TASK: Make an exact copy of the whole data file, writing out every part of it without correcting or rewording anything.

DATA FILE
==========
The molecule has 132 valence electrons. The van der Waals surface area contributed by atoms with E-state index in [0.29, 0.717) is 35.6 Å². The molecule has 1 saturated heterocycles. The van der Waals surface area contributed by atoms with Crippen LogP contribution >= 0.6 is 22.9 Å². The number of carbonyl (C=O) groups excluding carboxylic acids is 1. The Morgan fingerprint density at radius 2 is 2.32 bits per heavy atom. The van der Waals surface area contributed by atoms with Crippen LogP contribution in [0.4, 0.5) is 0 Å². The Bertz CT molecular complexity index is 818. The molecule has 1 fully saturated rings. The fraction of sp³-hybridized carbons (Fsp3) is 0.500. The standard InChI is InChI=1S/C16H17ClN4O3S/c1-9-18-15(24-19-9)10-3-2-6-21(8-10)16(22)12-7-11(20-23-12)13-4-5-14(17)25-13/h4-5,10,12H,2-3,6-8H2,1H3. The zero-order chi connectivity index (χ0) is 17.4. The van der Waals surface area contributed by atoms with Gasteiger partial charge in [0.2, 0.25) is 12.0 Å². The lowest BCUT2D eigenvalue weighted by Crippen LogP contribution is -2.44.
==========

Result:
The molecule has 132 valence electrons. The van der Waals surface area contributed by atoms with E-state index in [0.29, 0.717) is 35.6 Å². The molecule has 1 saturated heterocycles. The van der Waals surface area contributed by atoms with Crippen LogP contribution >= 0.6 is 22.9 Å². The number of carbonyl (C=O) groups excluding carboxylic acids is 1. The Morgan fingerprint density at radius 2 is 2.32 bits per heavy atom. The van der Waals surface area contributed by atoms with Crippen LogP contribution in [0.4, 0.5) is 0 Å². The Bertz CT molecular complexity index is 818. The molecule has 1 fully saturated rings. The fraction of sp³-hybridized carbons (Fsp3) is 0.500. The standard InChI is InChI=1S/C16H17ClN4O3S/c1-9-18-15(24-19-9)10-3-2-6-21(8-10)16(22)12-7-11(20-23-12)13-4-5-14(17)25-13/h4-5,10,12H,2-3,6-8H2,1H3. The zero-order chi connectivity index (χ0) is 17.4. The van der Waals surface area contributed by atoms with Gasteiger partial charge in [0.2, 0.25) is 12.0 Å². The lowest BCUT2D eigenvalue weighted by Crippen LogP contribution is -2.44.